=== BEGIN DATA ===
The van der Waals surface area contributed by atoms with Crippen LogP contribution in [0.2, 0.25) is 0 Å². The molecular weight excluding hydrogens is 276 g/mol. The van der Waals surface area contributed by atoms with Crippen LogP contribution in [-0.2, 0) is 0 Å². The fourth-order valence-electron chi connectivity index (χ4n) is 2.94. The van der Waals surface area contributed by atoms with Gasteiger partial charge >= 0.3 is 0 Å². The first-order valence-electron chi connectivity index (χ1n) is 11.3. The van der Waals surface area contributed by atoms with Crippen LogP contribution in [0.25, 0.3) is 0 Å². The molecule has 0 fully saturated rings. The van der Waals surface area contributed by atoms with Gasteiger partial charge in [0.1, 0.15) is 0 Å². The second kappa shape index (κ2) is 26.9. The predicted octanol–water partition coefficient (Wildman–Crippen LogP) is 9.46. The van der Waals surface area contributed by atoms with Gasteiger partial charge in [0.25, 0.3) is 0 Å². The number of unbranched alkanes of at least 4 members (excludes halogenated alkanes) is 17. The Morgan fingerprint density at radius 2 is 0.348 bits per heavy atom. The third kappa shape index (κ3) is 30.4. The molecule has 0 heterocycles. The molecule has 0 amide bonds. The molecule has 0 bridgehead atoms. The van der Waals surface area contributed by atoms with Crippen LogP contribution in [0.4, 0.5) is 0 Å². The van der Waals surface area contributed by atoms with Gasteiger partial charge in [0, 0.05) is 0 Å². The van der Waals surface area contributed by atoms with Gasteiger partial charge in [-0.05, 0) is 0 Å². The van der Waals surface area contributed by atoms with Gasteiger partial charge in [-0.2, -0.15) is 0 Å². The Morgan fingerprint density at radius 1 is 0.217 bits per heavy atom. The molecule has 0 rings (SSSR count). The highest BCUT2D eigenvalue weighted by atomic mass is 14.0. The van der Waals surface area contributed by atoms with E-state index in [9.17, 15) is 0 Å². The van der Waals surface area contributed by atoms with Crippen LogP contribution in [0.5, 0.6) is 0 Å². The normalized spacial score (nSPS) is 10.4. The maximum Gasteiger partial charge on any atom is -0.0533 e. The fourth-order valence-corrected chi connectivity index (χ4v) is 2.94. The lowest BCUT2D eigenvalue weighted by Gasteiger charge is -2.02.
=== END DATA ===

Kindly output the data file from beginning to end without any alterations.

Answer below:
The van der Waals surface area contributed by atoms with Crippen LogP contribution in [0.2, 0.25) is 0 Å². The molecular weight excluding hydrogens is 276 g/mol. The van der Waals surface area contributed by atoms with Crippen LogP contribution in [-0.2, 0) is 0 Å². The fourth-order valence-electron chi connectivity index (χ4n) is 2.94. The van der Waals surface area contributed by atoms with Gasteiger partial charge >= 0.3 is 0 Å². The first-order valence-electron chi connectivity index (χ1n) is 11.3. The van der Waals surface area contributed by atoms with Crippen LogP contribution in [0.25, 0.3) is 0 Å². The molecule has 0 fully saturated rings. The van der Waals surface area contributed by atoms with Gasteiger partial charge in [0.1, 0.15) is 0 Å². The second kappa shape index (κ2) is 26.9. The predicted octanol–water partition coefficient (Wildman–Crippen LogP) is 9.46. The van der Waals surface area contributed by atoms with Gasteiger partial charge in [0.25, 0.3) is 0 Å². The number of unbranched alkanes of at least 4 members (excludes halogenated alkanes) is 17. The Morgan fingerprint density at radius 2 is 0.348 bits per heavy atom. The third kappa shape index (κ3) is 30.4. The molecule has 0 heterocycles. The molecule has 0 amide bonds. The molecule has 0 bridgehead atoms. The van der Waals surface area contributed by atoms with Crippen LogP contribution in [0.4, 0.5) is 0 Å². The van der Waals surface area contributed by atoms with Gasteiger partial charge in [0, 0.05) is 0 Å². The van der Waals surface area contributed by atoms with Gasteiger partial charge in [-0.05, 0) is 0 Å². The van der Waals surface area contributed by atoms with Gasteiger partial charge in [-0.2, -0.15) is 0 Å². The Morgan fingerprint density at radius 1 is 0.217 bits per heavy atom. The molecule has 0 rings (SSSR count). The highest BCUT2D eigenvalue weighted by atomic mass is 14.0. The van der Waals surface area contributed by atoms with E-state index in [9.17, 15) is 0 Å². The van der Waals surface area contributed by atoms with Crippen LogP contribution in [0.5, 0.6) is 0 Å². The normalized spacial score (nSPS) is 10.4. The maximum Gasteiger partial charge on any atom is -0.0533 e. The fourth-order valence-corrected chi connectivity index (χ4v) is 2.94. The lowest BCUT2D eigenvalue weighted by Gasteiger charge is -2.02.